After managing the African Warriors for their campaign in the National First Division, Molefi severed his ties with the club in 2009. It was indeed a productive two years for both the team and the football coach.
Ntseki also worked as Serame Letsoaka’s assistant for the South Africa national Under-20 team. His stints with Macky Chenai and Solly Luvhengo as an assistant were also successful in all aspects.
The Botshabelo-born manager’s presence with South Africa’s U23 team under Shakes Mashaba was also felt at that time. He served as Mashaba’s assistant during his term as the team’s head coach.
Between September 2010 and 2014, Ntseki served as Bloemfontein Celtic’s assistant coach. He, however, left the team to work as the head coach of the SA U17 team, Amajimbos.
How Did Molefi Ntseki Become The Head Coach of Bafana Bafana?
Molefi Ntseki’s career with the South African national team began during the days when Stuart Baxter was the head coach of the national team, Bafana Bafana. Then, Molefi served as his assistant and was Baxter’s right-hand man.
The duo played crucial roles in Bafana’s qualifying campaign and their decent outing at the Afcon 2019 competition in Egypt, where the national team reached the quarter-final stage.
He became interim manager of the senior national team in August 2019, following Baxter’s resignation. And later that month, he became the permanent manager of the national senior team.
Molefi was sacked as Bafana Bafana’s manager on the 31st of March 2021 after several disappointing outings by the national team, especially their failure to qualify for the next Afcon football competition Cameroon hosted.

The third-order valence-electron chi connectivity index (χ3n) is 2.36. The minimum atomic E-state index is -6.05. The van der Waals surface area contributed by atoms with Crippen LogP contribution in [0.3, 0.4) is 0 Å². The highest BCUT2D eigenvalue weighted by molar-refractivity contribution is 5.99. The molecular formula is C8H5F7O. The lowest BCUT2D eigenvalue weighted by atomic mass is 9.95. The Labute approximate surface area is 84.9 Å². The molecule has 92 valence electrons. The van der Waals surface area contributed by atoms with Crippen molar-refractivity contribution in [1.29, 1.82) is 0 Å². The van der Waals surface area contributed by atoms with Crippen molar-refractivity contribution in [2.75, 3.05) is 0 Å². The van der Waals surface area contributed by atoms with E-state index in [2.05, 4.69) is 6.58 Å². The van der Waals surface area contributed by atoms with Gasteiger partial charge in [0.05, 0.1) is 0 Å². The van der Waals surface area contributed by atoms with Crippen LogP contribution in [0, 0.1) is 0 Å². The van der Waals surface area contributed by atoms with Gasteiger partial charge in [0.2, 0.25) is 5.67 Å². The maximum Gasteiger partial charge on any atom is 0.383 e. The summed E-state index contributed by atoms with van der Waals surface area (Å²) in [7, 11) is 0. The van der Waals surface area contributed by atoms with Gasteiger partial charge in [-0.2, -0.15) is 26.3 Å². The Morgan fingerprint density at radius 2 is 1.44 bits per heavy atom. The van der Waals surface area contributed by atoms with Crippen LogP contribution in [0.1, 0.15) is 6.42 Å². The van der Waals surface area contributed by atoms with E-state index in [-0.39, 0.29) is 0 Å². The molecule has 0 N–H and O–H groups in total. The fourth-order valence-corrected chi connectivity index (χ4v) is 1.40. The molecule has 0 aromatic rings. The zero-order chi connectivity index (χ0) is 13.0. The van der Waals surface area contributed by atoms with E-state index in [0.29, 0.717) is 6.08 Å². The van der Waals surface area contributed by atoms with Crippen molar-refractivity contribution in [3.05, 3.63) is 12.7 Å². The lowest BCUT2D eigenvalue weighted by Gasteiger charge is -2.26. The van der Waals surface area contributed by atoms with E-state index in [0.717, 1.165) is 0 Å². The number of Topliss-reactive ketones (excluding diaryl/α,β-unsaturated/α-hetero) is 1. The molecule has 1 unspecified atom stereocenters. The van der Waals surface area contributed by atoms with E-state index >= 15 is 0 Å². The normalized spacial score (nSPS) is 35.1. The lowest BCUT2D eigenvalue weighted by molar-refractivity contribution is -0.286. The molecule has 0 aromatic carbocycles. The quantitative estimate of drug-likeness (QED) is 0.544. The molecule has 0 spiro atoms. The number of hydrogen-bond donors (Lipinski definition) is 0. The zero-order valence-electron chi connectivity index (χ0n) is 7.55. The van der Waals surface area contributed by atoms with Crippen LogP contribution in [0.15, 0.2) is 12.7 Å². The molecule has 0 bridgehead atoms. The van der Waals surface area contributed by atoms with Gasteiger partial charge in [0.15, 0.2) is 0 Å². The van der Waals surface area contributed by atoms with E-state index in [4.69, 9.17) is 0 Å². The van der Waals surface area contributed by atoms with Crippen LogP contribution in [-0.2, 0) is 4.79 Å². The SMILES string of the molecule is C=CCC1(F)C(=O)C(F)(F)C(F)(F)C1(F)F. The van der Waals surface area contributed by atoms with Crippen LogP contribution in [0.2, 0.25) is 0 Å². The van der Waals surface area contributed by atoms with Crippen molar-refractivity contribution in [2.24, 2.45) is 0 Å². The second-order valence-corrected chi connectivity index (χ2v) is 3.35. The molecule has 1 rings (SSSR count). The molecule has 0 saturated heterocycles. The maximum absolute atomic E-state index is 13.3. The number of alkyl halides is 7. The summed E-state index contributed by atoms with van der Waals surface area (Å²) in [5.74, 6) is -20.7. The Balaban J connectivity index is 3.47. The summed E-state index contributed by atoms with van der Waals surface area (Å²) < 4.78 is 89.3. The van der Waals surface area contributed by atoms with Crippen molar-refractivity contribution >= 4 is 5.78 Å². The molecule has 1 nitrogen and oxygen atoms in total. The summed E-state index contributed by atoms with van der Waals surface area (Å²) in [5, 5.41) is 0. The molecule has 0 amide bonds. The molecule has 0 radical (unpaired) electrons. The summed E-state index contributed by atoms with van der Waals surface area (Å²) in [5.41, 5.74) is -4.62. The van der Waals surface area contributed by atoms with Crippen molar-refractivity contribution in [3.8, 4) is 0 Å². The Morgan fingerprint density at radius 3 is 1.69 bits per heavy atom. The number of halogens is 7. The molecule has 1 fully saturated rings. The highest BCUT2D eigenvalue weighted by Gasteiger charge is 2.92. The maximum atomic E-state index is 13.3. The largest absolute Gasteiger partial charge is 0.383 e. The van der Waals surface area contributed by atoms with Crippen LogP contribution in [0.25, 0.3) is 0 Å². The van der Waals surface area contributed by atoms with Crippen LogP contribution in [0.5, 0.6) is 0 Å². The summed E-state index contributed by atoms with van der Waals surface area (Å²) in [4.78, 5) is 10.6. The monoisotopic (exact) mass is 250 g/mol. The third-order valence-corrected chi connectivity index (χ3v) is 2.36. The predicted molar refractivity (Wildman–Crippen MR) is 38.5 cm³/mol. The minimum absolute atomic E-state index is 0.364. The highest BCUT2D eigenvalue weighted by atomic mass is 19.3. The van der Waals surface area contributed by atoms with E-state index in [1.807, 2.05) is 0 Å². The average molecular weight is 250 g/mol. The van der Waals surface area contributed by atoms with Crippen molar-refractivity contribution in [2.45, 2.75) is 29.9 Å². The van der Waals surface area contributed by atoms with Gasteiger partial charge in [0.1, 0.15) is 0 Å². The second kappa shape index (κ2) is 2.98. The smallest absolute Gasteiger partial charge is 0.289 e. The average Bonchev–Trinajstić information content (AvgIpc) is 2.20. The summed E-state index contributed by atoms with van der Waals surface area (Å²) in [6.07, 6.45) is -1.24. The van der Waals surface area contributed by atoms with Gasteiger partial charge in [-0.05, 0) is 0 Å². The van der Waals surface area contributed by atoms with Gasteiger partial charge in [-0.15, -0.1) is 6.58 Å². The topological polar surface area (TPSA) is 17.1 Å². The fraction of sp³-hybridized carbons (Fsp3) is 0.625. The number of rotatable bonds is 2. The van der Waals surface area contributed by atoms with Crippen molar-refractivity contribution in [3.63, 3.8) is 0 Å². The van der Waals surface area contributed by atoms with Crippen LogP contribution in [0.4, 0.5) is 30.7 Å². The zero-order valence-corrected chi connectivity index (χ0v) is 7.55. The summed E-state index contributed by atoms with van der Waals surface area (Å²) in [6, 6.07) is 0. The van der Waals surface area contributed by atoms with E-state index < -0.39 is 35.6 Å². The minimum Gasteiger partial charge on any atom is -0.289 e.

Currently, the respected football manager serves as the head of the Technical and Youth Development Academy at Kaizer Chiefs. He officially commenced his duties with the team on the 1st of June, 2021.
List Of Molefi Ntseki’s Achievements As A Football Manager
- Ntseki, as the head coach of the national U-17 team, qualified them for the 2015 Fifa World Cup in Chile. This was one year after his appointment to the elevated position. The Amajimbos finished as runners-up after losing to Mali.
- He was also instrumental in the Amajimbos’ qualification for the Cosafa Cup tournament in 2016. Unfortunately, his team lost 3-1 on penalties to Namibia in the final. However, he was showered with praises for the impressive outing by South Africans.
- Molefi, again, helped the Amajimbos to get to the Cosafa Cup final in the year 2018. They, however, lost 1-0 to Angola to finish as runners-up in the competition.
- In 2017, the interim Kaizer Chiefs manager won the Free State Sports Award Coach of the Year Award.
Other Notable Facts About The Football Manager
- Ntseki’s contract at Chiefs is for an initial period of three years, with a two-year option.
- Before his stint with the Chiefs, he had previously worked with a good number of the club’s technical team on international matches during his time with Bafana Bafana as a coach, especially analyst Mark Davy, Arthur Zwane, and goalkeeper coach Lee Baxter.